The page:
Unless you are well into your nineties or have lived in a country without an established banking system, it’s highly unlikely you’ve ever lost money due to a bank failure. Since the Federal Deposit Insurance Corp. was created in 1933, no bank customer has lost a penny in insured deposits, even during the darkest days of the 2008–09 financial crisis.
But that didn’t prevent some people from worry about keeping their savings safe in March when Silicon Valley Bank failed and regulators assumed control. It was the largest bank failure since the financial crisis, and it was followed by a cascade of unnerving banking news, including the collapse of Signature Bank, the shutdown of Silvergate Capital, and efforts by some of the country’s largest banks to shore up the finances of regional giant First Republic Bank after customers withdrew $70 billion in deposits.
Some savers felt echoes of that worry in August when Moody's downgraded 10 small and mid-sized banks' credit ratings and also said it is reviewing ratings for a number of larger U.S. banks. This caused a stock market reaction and "sparked renewed concerns about the potential for additional bank failures and consolidations," said José Torres, senior economist at Interactive Brokers.
But unless you have a large amount of money in the bank, that is probably something you can cross off your worry list. The FDIC insures traditional bank deposits — such as checking and savings accounts, money market deposit accounts, and certificates of deposit — for up to $250,000 per depositor, or $500,000 for joint accounts, per bank. The National Credit Union Administration (NCUA) — also a federal agency — provides the same coverage with the same limits for credit unions.
What to do if you’re over the limit
If for some reason you need to stash more than $250,000 in the bank — you just sold a house or small business, for example — there are ways to protect funds that exceed that limit. If you like your bank and want to keep all of your business there, you can boost coverage by setting up multiple accounts that are titled differently. For example, a married couple could have a joint account insured up to $500,000; two individual accounts, each insured up to $250,000; and two retirement accounts, each covered up to $250,000. That would bring their total FDIC coverage to $1.5 million.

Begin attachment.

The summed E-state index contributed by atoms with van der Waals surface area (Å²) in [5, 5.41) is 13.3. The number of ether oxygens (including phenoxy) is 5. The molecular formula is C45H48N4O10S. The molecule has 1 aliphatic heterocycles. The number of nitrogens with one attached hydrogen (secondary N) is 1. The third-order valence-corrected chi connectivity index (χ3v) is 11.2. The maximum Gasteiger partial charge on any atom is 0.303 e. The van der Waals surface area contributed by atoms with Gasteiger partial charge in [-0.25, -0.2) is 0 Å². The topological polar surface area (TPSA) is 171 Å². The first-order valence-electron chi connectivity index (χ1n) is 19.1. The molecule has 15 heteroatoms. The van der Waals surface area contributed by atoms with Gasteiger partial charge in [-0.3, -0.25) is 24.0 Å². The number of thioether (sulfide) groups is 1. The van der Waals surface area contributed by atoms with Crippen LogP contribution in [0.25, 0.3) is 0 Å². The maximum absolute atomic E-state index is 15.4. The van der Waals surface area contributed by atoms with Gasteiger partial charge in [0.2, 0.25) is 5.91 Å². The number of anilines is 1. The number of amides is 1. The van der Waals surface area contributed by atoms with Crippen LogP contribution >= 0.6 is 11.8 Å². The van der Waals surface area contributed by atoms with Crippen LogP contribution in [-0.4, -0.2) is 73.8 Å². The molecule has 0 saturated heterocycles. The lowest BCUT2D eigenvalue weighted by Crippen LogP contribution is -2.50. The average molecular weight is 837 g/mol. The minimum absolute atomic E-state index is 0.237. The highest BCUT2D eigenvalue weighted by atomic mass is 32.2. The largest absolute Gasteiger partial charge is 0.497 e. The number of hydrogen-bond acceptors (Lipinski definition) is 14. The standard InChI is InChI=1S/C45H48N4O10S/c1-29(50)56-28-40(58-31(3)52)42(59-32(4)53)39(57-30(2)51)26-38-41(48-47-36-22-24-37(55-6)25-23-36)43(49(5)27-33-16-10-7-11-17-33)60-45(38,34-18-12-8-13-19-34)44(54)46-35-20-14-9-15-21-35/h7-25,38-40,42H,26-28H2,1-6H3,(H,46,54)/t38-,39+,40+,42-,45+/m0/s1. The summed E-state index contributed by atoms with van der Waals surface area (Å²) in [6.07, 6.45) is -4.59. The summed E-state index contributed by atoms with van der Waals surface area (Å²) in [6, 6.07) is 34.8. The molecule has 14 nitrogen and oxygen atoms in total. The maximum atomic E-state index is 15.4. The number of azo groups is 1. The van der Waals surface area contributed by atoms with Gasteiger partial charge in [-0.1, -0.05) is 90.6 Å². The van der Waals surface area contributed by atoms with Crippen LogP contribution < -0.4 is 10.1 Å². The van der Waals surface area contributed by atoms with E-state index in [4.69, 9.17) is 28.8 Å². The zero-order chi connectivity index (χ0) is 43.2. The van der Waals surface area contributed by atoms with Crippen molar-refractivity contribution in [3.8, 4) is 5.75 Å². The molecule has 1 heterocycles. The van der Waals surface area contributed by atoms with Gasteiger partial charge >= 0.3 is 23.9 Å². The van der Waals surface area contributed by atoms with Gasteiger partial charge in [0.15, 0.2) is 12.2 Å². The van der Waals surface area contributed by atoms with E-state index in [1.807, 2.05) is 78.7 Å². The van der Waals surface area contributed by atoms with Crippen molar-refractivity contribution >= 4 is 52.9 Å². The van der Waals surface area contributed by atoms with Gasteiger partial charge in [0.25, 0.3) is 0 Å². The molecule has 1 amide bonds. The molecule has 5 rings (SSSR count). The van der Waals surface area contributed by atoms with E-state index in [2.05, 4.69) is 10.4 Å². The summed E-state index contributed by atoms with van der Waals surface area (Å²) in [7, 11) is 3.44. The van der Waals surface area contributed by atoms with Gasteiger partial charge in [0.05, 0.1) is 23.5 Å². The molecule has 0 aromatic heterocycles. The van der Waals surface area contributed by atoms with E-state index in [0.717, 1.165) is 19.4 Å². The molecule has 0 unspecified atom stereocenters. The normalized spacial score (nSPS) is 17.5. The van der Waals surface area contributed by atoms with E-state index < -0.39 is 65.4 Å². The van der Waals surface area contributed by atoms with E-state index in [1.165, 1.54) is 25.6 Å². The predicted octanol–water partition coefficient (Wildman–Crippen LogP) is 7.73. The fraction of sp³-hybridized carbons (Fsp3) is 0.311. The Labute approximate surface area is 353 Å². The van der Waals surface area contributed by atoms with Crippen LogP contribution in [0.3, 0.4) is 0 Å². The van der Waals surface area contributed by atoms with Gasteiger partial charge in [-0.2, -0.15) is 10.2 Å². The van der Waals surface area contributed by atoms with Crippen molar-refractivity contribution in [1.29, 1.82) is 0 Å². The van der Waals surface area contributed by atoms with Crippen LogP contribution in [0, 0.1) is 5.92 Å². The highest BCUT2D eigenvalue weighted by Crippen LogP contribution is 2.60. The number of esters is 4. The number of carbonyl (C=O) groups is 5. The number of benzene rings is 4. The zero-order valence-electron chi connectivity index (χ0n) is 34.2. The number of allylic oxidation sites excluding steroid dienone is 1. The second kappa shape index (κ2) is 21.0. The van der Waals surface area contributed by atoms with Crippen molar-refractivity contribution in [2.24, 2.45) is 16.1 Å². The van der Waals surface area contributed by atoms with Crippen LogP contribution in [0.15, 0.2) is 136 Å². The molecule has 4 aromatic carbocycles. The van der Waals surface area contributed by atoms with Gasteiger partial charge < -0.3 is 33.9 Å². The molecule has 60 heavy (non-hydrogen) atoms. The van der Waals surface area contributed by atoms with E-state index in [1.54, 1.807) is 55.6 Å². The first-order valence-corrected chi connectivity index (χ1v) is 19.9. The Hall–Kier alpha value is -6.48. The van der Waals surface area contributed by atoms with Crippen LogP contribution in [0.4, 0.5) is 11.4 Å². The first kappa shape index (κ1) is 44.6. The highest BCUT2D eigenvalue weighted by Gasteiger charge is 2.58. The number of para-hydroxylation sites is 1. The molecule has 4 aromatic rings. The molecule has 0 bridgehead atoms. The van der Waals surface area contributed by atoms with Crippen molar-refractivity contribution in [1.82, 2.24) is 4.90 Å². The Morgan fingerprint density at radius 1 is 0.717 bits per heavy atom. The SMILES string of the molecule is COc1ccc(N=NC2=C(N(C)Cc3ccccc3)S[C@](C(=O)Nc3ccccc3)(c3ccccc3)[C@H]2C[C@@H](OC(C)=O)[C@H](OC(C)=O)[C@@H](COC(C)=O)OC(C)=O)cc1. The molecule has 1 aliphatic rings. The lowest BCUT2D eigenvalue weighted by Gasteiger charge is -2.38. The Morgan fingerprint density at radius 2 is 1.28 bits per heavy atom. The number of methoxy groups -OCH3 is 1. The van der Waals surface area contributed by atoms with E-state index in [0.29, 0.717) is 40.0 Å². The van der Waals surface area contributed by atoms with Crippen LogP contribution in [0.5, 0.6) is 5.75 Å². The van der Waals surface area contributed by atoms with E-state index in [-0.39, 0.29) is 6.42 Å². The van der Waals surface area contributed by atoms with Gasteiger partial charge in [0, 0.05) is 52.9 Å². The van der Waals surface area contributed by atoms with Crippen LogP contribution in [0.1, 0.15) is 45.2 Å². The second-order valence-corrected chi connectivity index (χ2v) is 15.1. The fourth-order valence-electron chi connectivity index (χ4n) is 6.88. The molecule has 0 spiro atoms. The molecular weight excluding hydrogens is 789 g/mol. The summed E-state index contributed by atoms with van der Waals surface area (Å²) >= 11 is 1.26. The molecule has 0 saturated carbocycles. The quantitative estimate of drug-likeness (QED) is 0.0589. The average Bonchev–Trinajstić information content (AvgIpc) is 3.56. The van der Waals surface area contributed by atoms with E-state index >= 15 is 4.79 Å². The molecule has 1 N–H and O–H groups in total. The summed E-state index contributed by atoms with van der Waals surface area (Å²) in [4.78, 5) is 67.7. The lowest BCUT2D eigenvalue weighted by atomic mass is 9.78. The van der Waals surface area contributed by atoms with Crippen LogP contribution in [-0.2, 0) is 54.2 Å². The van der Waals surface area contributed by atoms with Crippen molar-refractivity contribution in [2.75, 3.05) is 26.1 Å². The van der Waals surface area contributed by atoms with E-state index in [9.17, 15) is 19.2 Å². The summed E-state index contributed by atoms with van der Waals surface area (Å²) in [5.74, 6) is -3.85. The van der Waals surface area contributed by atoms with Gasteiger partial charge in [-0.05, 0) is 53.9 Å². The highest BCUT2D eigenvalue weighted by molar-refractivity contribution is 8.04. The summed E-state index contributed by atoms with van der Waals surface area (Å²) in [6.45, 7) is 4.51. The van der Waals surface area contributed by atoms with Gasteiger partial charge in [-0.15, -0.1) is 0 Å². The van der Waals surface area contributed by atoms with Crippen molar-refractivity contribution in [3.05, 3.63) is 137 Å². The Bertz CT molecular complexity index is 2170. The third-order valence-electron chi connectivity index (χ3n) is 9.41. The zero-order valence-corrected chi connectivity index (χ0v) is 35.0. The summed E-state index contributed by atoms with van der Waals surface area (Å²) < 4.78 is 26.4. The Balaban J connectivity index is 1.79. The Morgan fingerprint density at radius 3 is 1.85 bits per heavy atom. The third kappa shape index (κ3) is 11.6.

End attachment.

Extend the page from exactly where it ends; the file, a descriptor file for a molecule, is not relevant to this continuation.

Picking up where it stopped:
Another option is to open accounts at multiple banks because FDIC coverage limits apply per depositor, per bank. This may seem like a hassle, but there are services that will do the work for you. For example, IntraFi will deposit excess funds from checking accounts, money market deposit accounts, and CDs at FDIC-insured banks in its network.
Online banks offer convenience and may pay higher interest rates on savings accounts and CDs than their brick-and-mortar counterparts. But if you’re unfamiliar with an institution, use the tool at www.fdic.gov/bankfind or the NCUA tool at www.ncua.gov to make sure your deposits will be protected. The rise in nonbank financial technology companies has led to some confusion about which customers’ deposits are insured, the FDIC says.
The big picture on bank deposit safety
Bank failures have been relatively rare in recent years, and banking leaders say the recent turmoil doesn’t signal a broader malaise. SVB primarily served technology start-ups and venture capitalists, and more than 93% of its deposits were uninsured. When the bank reported nearly $2 billion in investment losses, word spread quickly on social media, prompting customers to withdraw $42 billion in 24 hours. The panic spilled over to Signature Bank, which served many private and cryptocurrency customers and also had a large percentage of uninsured deposits.